False hate crime claims have chilling effect on future victims, experts say

PHOTO: Chicago Police Superintendent Eddie Johnson speaks about the Jussie Smollett case at a news conference at Chicago Police headquarters in Chicago, Illinois, Feb. 21, 2019.PlayJoshua Lott/Reuters
WATCH Jussie Smollett taken into custody by Chicago police

Multiple experts with law enforcement backgrounds believe that a side effect of the ongoing Jussie Smollett drama could be an increased skepticism towards people reporting hate crimes moving forward.

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The question of whether or not an alleged victim is telling the truth is at the heart of the drama surrounding the “Empire” actor, who is accused of falsely reporting that he was attacked in what police are now saying was a staged hate crime in which his race and sexual orientation were allegedly included as factors. Smollett has been charged with felony disorderly conduct for filing a false report.

Now that the actor, who was once viewed as the victim, is in custody as a suspect, many with ties to law enforcement worry that Smollett’s actions are going to be troublesome for future victims.

Smollett’s attorneys released a statement Wednesday, before he turned himself into authorities on Thursday, noting that “like any other citizen, Mr. Smollett enjoys the presumption of innocence.”

PHOTO: Jussie Smollett, Taraji P. Henson and Trai Byers in Empire. Chuck Hodes/FOX
Jussie Smollett, Taraji P. Henson and Trai Byers in "Empire."

During a scathing news conference on Thursday, in which he detailed the investigation and their findings, Chicago Police Superintendent Eddie Johnson stressed that “bogus police reports cause real harm.”

“They do harm to every legitimate victim who's in need of support by police and investigators as well as the citizens of this city,” Johnson said.

“The Chicago police department will continue to investigate all reports of these types of incidents with the same amount of vigor that we did with this one, but my concern is that hate crimes will be publicly met with a level of skepticism that previously didn't happen,” Johnson added.

John Cohen, a former senior Homeland Security official and longtime law enforcement officer who is now an ABC News contributor, echoed that sentiment. He said that hate crime victims are usually hesitant to come forward “because of a fear that they won’t be believed, and in other cases it’s a fear of them being targeted for additional acts of violence.”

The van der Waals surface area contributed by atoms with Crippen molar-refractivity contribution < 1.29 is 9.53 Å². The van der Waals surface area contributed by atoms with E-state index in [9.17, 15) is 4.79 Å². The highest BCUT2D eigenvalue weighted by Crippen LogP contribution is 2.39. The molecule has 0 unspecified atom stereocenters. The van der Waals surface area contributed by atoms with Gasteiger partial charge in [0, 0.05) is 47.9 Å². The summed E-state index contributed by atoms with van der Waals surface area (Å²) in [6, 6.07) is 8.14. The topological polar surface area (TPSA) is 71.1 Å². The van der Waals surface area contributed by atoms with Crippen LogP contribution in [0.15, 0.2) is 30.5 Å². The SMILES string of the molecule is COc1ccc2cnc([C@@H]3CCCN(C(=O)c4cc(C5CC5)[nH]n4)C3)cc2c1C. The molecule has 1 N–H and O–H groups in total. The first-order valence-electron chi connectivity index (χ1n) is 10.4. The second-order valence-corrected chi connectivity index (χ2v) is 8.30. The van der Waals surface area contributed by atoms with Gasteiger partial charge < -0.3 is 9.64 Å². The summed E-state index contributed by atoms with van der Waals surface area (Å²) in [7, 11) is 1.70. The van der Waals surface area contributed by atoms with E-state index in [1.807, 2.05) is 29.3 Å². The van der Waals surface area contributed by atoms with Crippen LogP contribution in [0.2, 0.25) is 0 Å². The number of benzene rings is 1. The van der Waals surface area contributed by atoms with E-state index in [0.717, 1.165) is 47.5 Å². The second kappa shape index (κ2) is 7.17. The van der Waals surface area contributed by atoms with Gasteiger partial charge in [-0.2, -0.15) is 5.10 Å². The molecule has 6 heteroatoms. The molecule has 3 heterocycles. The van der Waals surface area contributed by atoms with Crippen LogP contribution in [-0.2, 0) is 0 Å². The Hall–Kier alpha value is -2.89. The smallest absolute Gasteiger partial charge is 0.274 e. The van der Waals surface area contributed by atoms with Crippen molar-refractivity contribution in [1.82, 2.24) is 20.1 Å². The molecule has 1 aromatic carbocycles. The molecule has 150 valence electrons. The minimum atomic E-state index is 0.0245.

Cohen said that he also worried that this incident, if proven to involve false claims, “will be used by those who oppose public policy action in this area.” He noted that recent nationwide increases in reported hate crimes could be a call to action for public officials, but now opponents could use Smollett’s case “as an example that these things are made up.”

PHOTO: Jussie Smollett is pictured in a police mugshot after being charged with making a false police report. Chicago Police Dept.
Jussie Smollett is pictured in a police mugshot after being charged with making a false police report.

The latest FBI data shows that in 2017 there were 7,175 hate crimes reported, an increase from 6,121 in 2016.

The Center for the Study of Hate and Extremism at California State University San Bernardino released a report in May 2018 noting that they found 17 false hate crime reports in 2017 and six others that they deemed to be unclear whether they were true or false.

Sunny Hostin, a former federal prosecutor who is currently ABC News’ senior legal analyst, said on “Good Morning America” that she remembers how hard it was to convince victims that they will be believed.

“I spent many, many, many hours trying to get victims of crimes to come forward, to testify against their abusers, against their attackers and they didn't want to come forward because people -- they thought -- would not believe them. They thought that there would be repercussions. They thought that there would be consequences. This type of crime, if true, has a tremendous chilling effect,” Hostin said.

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